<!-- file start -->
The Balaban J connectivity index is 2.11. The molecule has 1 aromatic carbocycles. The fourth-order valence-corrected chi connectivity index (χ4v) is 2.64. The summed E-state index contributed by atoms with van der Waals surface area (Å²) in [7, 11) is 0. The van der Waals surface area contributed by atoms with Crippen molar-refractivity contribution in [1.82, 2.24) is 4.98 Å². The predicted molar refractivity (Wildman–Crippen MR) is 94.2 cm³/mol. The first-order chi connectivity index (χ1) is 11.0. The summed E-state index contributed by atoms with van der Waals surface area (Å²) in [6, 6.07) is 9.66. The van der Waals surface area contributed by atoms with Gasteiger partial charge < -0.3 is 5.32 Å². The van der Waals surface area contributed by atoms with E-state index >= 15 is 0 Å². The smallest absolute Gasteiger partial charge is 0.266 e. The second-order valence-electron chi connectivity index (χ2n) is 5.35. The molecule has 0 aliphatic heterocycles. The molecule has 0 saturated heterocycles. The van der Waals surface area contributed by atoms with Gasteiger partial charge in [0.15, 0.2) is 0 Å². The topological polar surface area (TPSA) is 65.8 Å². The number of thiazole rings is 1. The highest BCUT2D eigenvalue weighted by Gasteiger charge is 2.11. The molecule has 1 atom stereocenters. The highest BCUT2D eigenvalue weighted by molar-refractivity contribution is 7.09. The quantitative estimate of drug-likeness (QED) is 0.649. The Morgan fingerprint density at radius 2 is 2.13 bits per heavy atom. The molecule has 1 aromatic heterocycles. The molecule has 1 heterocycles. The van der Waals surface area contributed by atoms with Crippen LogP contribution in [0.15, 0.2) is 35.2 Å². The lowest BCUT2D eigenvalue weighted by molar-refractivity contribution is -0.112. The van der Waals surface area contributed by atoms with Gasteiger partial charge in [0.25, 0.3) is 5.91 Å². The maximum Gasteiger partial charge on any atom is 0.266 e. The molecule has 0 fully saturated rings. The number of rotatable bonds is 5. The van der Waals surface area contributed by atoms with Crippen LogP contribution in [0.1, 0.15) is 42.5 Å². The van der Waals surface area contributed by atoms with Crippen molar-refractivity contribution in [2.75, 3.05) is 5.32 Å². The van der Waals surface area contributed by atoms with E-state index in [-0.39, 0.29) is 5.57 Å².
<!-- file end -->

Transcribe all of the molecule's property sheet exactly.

The Balaban J connectivity index is 2.11. The molecule has 1 aromatic carbocycles. The fourth-order valence-corrected chi connectivity index (χ4v) is 2.64. The summed E-state index contributed by atoms with van der Waals surface area (Å²) in [7, 11) is 0. The van der Waals surface area contributed by atoms with Crippen molar-refractivity contribution in [1.82, 2.24) is 4.98 Å². The predicted molar refractivity (Wildman–Crippen MR) is 94.2 cm³/mol. The first-order chi connectivity index (χ1) is 11.0. The summed E-state index contributed by atoms with van der Waals surface area (Å²) in [6, 6.07) is 9.66. The van der Waals surface area contributed by atoms with Gasteiger partial charge < -0.3 is 5.32 Å². The van der Waals surface area contributed by atoms with E-state index >= 15 is 0 Å². The smallest absolute Gasteiger partial charge is 0.266 e. The second-order valence-electron chi connectivity index (χ2n) is 5.35. The molecule has 0 aliphatic heterocycles. The molecule has 0 saturated heterocycles. The van der Waals surface area contributed by atoms with Gasteiger partial charge in [0.15, 0.2) is 0 Å². The topological polar surface area (TPSA) is 65.8 Å². The number of thiazole rings is 1. The highest BCUT2D eigenvalue weighted by Gasteiger charge is 2.11. The molecule has 1 atom stereocenters. The highest BCUT2D eigenvalue weighted by molar-refractivity contribution is 7.09. The quantitative estimate of drug-likeness (QED) is 0.649. The Morgan fingerprint density at radius 2 is 2.13 bits per heavy atom. The molecule has 1 aromatic heterocycles. The molecule has 1 heterocycles. The van der Waals surface area contributed by atoms with Crippen LogP contribution in [0.15, 0.2) is 35.2 Å². The lowest BCUT2D eigenvalue weighted by molar-refractivity contribution is -0.112. The van der Waals surface area contributed by atoms with Gasteiger partial charge in [0.25, 0.3) is 5.91 Å². The maximum Gasteiger partial charge on any atom is 0.266 e. The molecule has 0 fully saturated rings. The number of rotatable bonds is 5. The van der Waals surface area contributed by atoms with Crippen LogP contribution in [0.1, 0.15) is 42.5 Å². The van der Waals surface area contributed by atoms with Crippen molar-refractivity contribution in [2.75, 3.05) is 5.32 Å². The van der Waals surface area contributed by atoms with E-state index in [-0.39, 0.29) is 5.57 Å².